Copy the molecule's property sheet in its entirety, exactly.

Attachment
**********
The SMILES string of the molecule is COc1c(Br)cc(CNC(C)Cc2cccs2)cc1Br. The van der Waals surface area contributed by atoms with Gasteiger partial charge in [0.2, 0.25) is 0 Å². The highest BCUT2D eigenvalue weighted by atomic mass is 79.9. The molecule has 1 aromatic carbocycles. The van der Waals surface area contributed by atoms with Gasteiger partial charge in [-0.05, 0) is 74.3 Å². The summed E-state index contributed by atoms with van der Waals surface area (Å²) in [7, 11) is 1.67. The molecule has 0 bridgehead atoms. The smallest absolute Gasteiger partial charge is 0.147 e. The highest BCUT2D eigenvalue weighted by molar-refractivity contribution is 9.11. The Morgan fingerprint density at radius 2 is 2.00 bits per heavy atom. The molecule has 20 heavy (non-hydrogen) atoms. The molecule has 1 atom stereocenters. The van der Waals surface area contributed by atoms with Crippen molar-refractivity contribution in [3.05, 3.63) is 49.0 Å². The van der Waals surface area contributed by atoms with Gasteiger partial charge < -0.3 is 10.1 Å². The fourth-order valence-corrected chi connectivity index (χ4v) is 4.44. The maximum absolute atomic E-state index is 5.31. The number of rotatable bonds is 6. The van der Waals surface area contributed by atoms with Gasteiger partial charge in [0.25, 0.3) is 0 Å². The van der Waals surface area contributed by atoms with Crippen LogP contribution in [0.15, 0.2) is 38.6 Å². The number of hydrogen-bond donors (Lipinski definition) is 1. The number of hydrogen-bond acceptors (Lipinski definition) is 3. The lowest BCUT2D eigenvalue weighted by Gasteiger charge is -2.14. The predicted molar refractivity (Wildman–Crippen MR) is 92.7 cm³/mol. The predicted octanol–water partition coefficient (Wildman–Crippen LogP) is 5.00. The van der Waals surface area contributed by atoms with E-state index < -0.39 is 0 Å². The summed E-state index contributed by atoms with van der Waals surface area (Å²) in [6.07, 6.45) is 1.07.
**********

The SMILES string of the molecule is COc1c(Br)cc(CNC(C)Cc2cccs2)cc1Br. The van der Waals surface area contributed by atoms with Gasteiger partial charge in [0.2, 0.25) is 0 Å². The highest BCUT2D eigenvalue weighted by atomic mass is 79.9. The molecule has 1 aromatic carbocycles. The van der Waals surface area contributed by atoms with Gasteiger partial charge in [-0.05, 0) is 74.3 Å². The summed E-state index contributed by atoms with van der Waals surface area (Å²) in [7, 11) is 1.67. The molecule has 0 bridgehead atoms. The smallest absolute Gasteiger partial charge is 0.147 e. The highest BCUT2D eigenvalue weighted by molar-refractivity contribution is 9.11. The Morgan fingerprint density at radius 2 is 2.00 bits per heavy atom. The molecule has 20 heavy (non-hydrogen) atoms. The molecule has 1 atom stereocenters. The van der Waals surface area contributed by atoms with Crippen molar-refractivity contribution in [3.05, 3.63) is 49.0 Å². The van der Waals surface area contributed by atoms with Gasteiger partial charge < -0.3 is 10.1 Å². The fourth-order valence-corrected chi connectivity index (χ4v) is 4.44. The maximum absolute atomic E-state index is 5.31. The number of rotatable bonds is 6. The van der Waals surface area contributed by atoms with Gasteiger partial charge in [0.25, 0.3) is 0 Å². The van der Waals surface area contributed by atoms with Crippen LogP contribution in [0.15, 0.2) is 38.6 Å². The number of hydrogen-bond donors (Lipinski definition) is 1. The number of hydrogen-bond acceptors (Lipinski definition) is 3. The lowest BCUT2D eigenvalue weighted by Gasteiger charge is -2.14. The predicted molar refractivity (Wildman–Crippen MR) is 92.7 cm³/mol. The predicted octanol–water partition coefficient (Wildman–Crippen LogP) is 5.00. The van der Waals surface area contributed by atoms with E-state index < -0.39 is 0 Å². The summed E-state index contributed by atoms with van der Waals surface area (Å²) in [6.07, 6.45) is 1.07.